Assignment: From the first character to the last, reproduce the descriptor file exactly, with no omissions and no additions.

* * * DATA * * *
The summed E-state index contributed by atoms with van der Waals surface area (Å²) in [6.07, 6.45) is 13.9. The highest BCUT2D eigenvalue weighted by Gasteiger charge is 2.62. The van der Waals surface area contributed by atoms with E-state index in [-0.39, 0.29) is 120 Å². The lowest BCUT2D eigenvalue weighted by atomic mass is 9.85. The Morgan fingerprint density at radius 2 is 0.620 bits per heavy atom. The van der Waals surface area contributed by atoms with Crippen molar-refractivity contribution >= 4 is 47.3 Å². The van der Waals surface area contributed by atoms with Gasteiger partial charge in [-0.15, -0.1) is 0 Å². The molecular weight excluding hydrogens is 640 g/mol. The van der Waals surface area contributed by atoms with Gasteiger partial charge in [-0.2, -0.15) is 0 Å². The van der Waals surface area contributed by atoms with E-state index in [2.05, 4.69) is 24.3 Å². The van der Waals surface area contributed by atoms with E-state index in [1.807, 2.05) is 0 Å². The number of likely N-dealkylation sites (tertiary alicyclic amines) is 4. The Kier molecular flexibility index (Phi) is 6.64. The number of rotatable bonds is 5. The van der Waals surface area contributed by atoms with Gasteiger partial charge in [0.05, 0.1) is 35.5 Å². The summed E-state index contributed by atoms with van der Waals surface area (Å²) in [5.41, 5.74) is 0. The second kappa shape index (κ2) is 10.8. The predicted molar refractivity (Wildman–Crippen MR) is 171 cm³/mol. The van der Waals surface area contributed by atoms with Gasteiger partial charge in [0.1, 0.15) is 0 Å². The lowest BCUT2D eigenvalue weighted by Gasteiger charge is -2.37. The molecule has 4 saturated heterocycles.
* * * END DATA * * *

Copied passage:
The summed E-state index contributed by atoms with van der Waals surface area (Å²) in [6.07, 6.45) is 13.9. The highest BCUT2D eigenvalue weighted by Gasteiger charge is 2.62. The van der Waals surface area contributed by atoms with E-state index in [-0.39, 0.29) is 120 Å². The lowest BCUT2D eigenvalue weighted by atomic mass is 9.85. The Morgan fingerprint density at radius 2 is 0.620 bits per heavy atom. The van der Waals surface area contributed by atoms with Crippen molar-refractivity contribution >= 4 is 47.3 Å². The van der Waals surface area contributed by atoms with Gasteiger partial charge in [-0.15, -0.1) is 0 Å². The molecular weight excluding hydrogens is 640 g/mol. The van der Waals surface area contributed by atoms with Gasteiger partial charge in [-0.2, -0.15) is 0 Å². The van der Waals surface area contributed by atoms with E-state index in [2.05, 4.69) is 24.3 Å². The van der Waals surface area contributed by atoms with E-state index in [1.807, 2.05) is 0 Å². The number of likely N-dealkylation sites (tertiary alicyclic amines) is 4. The Kier molecular flexibility index (Phi) is 6.64. The number of rotatable bonds is 5. The van der Waals surface area contributed by atoms with Gasteiger partial charge in [0.05, 0.1) is 35.5 Å². The summed E-state index contributed by atoms with van der Waals surface area (Å²) in [5.41, 5.74) is 0. The second kappa shape index (κ2) is 10.8. The predicted molar refractivity (Wildman–Crippen MR) is 171 cm³/mol. The van der Waals surface area contributed by atoms with Gasteiger partial charge in [0.1, 0.15) is 0 Å². The lowest BCUT2D eigenvalue weighted by Gasteiger charge is -2.37. The molecule has 4 saturated heterocycles.